Spin Master Corp. (TSX:TOY) recently released its fourth-quarter earnings results, which continued to show strong growth as sales increased more than 30% year-over-year and net income was up over 600%. In just three years, Spin Master has more than doubled its top line, while profits have more than tripled.
The company had another strong year, and investors initially responded strongly to the results with the stock hitting a new 52-week high on Thursday before declining to finish flat from the previous day’s close.
While there’s no denying that the stock has performed well, and the company’s results have been strong, there are several reasons I wouldn’t buy Spin Master today.
The company has too many brands
I’ve seen businesses that have had too many products. It adds unnecessary cost to the financials, while also limiting a company’s long-term growth potential. Besides Hatchimals and the Paw Patrol brand, most of Spin Master’s portfolio is relatively unknown.
It also doesn’t help that the company recently made an acquisition which was rather unnecessary — the purchase of Gund, which manufacturers plush stuffed animals and is known for its teddy bears. This will add to Spin Master’s collection of inventory, which could add inefficiency and redundancy to the company’s financials.
Fewer products means fewer costs and a greater focus, and Spin Master is taking the opposite approach.
Competition is stronger than ever
With recent news that Toys R’ Us is closing many stores and is in danger of being the next big retailer to go out of business, it’s a reminder that companies that focus on toys and children’s entertainment just aren’t that solid of an investment anymore.
When you consider the wide array of toys that consumers can purchase online from Amazon.com, Inc. or from Wal-Mart Stores Inc., there are many alternatives available, making it all the more important for a company to carry strong and successful products that can make solid contributions to the bottom line.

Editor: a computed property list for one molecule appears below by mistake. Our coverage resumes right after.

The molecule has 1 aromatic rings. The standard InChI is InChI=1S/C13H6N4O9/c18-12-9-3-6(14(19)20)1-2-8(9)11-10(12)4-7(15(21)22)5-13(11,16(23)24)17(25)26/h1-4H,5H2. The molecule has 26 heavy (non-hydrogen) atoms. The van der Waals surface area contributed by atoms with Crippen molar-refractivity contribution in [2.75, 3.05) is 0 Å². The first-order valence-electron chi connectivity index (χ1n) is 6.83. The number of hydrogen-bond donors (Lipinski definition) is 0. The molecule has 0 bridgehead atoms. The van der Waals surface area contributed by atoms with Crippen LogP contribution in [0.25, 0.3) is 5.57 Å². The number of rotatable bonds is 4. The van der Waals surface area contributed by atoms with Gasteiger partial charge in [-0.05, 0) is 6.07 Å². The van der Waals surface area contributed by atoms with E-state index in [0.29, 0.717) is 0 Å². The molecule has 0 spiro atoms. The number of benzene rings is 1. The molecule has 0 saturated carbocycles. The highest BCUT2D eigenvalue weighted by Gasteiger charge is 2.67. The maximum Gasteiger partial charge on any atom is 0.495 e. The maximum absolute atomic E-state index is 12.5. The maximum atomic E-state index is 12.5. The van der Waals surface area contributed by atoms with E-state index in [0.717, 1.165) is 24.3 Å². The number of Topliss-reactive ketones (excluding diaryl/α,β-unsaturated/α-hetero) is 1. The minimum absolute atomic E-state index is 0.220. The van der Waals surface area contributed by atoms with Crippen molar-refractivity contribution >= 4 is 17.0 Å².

Price plays a big factor when it comes to toys, and when you’ve got two big giants competing against Spin Master, it makes it hard to see how the company can achieve success in the long term. While Spin Master still has a lot of potential worldwide, the company doesn’t have the moat or competitive advantage necessary to stay ahead of its competitors.
The valuation is high
Spin Master’s share price trades at nearly 40 times its earnings and 12 times its book value, both of which would be high multiples even for high-growth stocks. When you add in the fact that Spin Master recently hit a new 52-week high, it only makes it less appealing to buy the stock at its current price.
Spin Master has some good brands that it can build around, and while it has achieved strong growth over the past few years, it’s unlikely that the company will be able to maintain that pace going forward.
Given the recent sell-offs that we’ve seen in the markets, there is a concern that the bears are not far away, and stocks like Spin Master might be good candidates for some significant corrections in the near future.
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John Mackey, CEO of Whole Foods Market, an Amazon subsidiary, is a member of The Motley Fool’s board of directors. Fool contributor David Jagielski has no position in any of the stocks mentioned. David Gardner owns shares of Amazon. The Motley Fool owns shares of Amazon. Spin Master is a recommendation of Stock Advisor Canada.